A Tasmanian Government proposal to limit mandatory public disclosure of donations to state political parties and candidates to sums greater than $5000 has alarmed advocates for reform.
The disclosure threshold in draft legislation released by the government is 100 times greater than applies to local government councillors and five times higher than recommended by the Integrity Commission.
Since August 2018, councillors have been required to disclose gifts and donations of more than $50.
In a submission to the review of the state’s electoral act, the Integrity Commission said donation disclosure threshold “should be no higher than $1000”. Queensland, NSW, Western Australia, the Northern Territory and the ACT all have donation disclosure thresholds of $1000, while Victoria’s is set at $1040.
Asked by Tasmanian Inquirer why the government had settled on $5000, the figure at the highest end of the range of possible disclosure thresholds he had flagged in February, Premier Peter Gutwein said he had followed a lead set by South Australia.
“I looked around at what was occurring around the country. The South Australians have a donations disclosure level of above $5000. $5000 seemed about right,” Gutwein said.
“Why does the Premier know better than the Integrity Commission?” Roland Browne, Election Funding Reform.
The South Australian Liberal Party’s financial return for 2019-20, the most recent year for which data is available, showed it had income of $3.1 million. But data submitted by the party to the state’s electoral commission revealed only 10 donors made donations above the $5381 threshold. Together, they contributed $730,055 - less than one-quarter of the party’s total revenue.
A spokesperson for Gutwein declined to explain why the Integrity Commission recommendation had been rejected.
Roland Browne, a director of Election Funding Reform, a group pushing for greater political donations transparency, said he disagreed with the government’s proposed threshold.
“Why does the premier know better than the Integrity Commission?” he said.
The government’s proposed threshold is at odds with most public submissions to the Electoral Act Review. A report reviewing the submissions said: “A threshold of $1,000 would be in line with the majority of submitters to the review as well as the general trend in other jurisdictions.”
Government changes stance and includes Legislative Council in disclosure provisions
Releasing the review in mid-February, Attorney-General Elise Archer and Premier Peter Gutwein said the disclosure threshold would be between $1000 and $5000 and “further modelling” would be undertaken “to determine the best approach for Tasmania”.
Tasmanian Inquirer requested a copy of the modelling, but the government declined to provide a copy. Instead, it said it had “released a draft bill for consultation based on the departmental advice received – this is standard practice when considering and developing legislation.”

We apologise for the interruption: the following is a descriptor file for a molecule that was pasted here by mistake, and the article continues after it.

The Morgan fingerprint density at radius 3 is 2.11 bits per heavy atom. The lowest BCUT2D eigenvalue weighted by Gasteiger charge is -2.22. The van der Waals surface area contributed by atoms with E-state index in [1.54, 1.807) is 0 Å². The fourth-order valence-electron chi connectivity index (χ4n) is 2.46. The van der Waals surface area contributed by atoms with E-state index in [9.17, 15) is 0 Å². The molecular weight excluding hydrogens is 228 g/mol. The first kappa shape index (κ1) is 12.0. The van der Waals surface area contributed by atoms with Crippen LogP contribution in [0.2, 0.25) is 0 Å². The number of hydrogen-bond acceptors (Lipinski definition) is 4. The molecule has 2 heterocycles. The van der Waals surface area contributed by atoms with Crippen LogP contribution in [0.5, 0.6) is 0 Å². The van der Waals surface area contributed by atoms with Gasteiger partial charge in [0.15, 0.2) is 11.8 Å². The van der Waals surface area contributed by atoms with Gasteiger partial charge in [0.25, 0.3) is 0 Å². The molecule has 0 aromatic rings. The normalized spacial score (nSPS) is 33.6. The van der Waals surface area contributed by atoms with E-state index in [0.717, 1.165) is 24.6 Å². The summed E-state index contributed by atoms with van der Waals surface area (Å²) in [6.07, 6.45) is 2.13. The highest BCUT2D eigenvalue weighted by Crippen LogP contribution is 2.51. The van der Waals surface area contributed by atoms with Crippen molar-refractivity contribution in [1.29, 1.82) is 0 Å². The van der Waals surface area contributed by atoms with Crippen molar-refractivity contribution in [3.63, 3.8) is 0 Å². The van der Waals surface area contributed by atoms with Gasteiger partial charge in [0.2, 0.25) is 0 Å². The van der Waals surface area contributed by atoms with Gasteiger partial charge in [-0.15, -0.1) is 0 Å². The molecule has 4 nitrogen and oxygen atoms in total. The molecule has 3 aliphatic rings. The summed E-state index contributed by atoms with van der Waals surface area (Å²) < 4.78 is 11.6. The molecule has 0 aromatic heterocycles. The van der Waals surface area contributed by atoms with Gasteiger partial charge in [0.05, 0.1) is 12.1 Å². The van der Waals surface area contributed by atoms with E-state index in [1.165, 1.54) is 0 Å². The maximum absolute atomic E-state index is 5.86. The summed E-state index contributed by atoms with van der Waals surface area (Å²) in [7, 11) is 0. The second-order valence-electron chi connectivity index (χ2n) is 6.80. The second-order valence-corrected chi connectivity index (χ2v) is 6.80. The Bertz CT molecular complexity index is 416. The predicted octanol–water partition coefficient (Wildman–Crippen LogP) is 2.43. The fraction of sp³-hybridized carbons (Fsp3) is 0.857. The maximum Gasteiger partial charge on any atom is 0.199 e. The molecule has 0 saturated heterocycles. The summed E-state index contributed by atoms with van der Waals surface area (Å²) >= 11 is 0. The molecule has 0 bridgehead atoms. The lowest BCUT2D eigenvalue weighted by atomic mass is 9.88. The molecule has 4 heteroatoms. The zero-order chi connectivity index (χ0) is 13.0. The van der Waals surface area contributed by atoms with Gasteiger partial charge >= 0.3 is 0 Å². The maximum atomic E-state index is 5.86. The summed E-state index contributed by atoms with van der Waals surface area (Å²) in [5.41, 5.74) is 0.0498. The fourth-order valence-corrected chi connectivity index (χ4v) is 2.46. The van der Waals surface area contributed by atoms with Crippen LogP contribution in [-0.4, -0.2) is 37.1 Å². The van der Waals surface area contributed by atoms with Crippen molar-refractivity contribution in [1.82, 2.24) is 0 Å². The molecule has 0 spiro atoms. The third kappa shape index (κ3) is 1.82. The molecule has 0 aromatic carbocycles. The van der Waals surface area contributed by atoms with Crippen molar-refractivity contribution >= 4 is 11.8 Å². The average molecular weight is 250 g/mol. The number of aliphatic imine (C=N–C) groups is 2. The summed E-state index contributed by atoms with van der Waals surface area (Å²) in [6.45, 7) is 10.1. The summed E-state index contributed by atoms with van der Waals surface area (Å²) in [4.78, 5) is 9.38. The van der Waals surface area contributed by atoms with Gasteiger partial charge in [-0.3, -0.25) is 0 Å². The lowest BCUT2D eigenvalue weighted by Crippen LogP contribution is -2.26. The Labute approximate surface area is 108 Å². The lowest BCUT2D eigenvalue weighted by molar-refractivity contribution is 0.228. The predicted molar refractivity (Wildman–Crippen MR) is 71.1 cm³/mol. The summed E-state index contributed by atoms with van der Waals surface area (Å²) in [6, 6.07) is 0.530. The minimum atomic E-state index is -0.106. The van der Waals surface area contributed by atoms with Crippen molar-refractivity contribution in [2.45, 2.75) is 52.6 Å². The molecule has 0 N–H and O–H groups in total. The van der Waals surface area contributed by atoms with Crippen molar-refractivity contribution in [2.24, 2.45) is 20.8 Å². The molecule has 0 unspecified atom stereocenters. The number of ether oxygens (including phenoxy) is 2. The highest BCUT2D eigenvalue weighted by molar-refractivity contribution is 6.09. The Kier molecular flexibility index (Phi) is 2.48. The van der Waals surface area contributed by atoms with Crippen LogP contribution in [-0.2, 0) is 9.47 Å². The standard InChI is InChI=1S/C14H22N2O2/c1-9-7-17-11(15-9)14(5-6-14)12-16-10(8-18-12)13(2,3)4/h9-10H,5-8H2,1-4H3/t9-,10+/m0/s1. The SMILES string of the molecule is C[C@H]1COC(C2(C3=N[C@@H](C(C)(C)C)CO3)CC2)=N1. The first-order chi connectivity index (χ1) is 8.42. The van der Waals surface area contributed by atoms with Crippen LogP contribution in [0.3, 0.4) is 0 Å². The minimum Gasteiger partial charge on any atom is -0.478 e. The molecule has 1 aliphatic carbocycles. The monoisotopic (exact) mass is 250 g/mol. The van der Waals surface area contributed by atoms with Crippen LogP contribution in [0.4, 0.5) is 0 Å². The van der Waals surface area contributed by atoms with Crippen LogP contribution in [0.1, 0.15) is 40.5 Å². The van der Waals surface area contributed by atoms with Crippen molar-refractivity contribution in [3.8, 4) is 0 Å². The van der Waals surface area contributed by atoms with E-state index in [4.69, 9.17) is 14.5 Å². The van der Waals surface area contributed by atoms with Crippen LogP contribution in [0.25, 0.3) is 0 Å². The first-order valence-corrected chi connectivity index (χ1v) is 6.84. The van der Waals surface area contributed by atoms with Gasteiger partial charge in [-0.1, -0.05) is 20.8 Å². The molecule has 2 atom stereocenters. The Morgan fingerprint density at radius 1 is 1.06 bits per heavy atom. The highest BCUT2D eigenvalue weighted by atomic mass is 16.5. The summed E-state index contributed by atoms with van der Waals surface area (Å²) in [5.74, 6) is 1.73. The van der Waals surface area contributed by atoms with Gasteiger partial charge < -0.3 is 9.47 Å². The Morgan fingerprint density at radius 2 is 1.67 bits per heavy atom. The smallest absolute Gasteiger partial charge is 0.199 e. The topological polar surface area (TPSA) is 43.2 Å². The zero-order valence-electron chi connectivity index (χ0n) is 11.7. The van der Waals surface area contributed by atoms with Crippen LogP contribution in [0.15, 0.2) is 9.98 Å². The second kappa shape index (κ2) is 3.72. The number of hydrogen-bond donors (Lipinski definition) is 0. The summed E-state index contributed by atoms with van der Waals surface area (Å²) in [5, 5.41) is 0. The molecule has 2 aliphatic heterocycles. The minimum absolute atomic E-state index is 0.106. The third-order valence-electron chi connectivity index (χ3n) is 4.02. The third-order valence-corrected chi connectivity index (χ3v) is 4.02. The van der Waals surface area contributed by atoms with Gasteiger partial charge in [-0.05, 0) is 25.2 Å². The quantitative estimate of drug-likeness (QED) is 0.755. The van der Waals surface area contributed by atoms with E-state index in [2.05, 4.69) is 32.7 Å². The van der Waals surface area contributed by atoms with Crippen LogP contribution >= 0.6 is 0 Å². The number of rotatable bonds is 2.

Browne called on the government to release the modelling. “We were told in February the modelling would inform the development of disclosure and donation limits in the bill,” he said. “How can we evaluate the bill and the limits without the modelling?”
After questioning by Tasmanian Inquirer on why the Legislative Council was excluded from the donation disclosure regime, the government reversed its position and proposed candidates for upper house seats also be required to disclose donations above a $5000 threshold. It is proposing Legislative Council candidates not be eligible for public funding.
All parties support the retention of a campaign expenditure limit for Legislative Council candidates, which will be $18,500 for seats up for election in 2022.
Meg Webb, the member for the Legislative Council seat of Nelson, welcomed the extension of the disclosure requirements to the upper house but said reducing the threshold to $1000 was critical.
“A $1000 threshold is needed to guarantee a far higher degree of transparency and ensure potential conflicts of interest are disclosed,” she said.
Where the threshold is ultimately set will depend on the fate of amendments in the Legislative Council. Shadow Attorney-General, Ella Haddad, said Labor believed the disclosure threshold should be $1000.
“We will be making this position clear in our submission to the government’s consultation on the draft bills and if the final bill does not include a threshold of $1000 or lower, we will seek to amend it to lower it to $1000,” she said.
Webb expressed concern the government had proposed public funding of parties and candidates contesting House of Assembly seats without imposing any cap on campaign expenditure.
“This means the major parties can raise an unlimited amount of donations, the bulk of which would be undisclosed if a high threshold is adopted, and still be paid public funding on top of them,” she said.
“Rather than levelling the playing field and improving transparency, this is a system designed to entrench the funding base for the major parties, but disadvantage minor parties and independents.”
Browne said the role of public funding should be to take private money out of politics. “This government is yet to comprehend how corrupted the Tasmanian political donation system has become. While their proposed reforms have some good points, with this bill we’ll see massive undisclosed donations, anonymous donations and unlimited expenditure backed with public financing,” he said.
“The system will be open to be gamed by the same forces that game it every election.”
The government has released the exposure draft of the bill for public comment, with the aim of it being debated in parliament before the end of the year.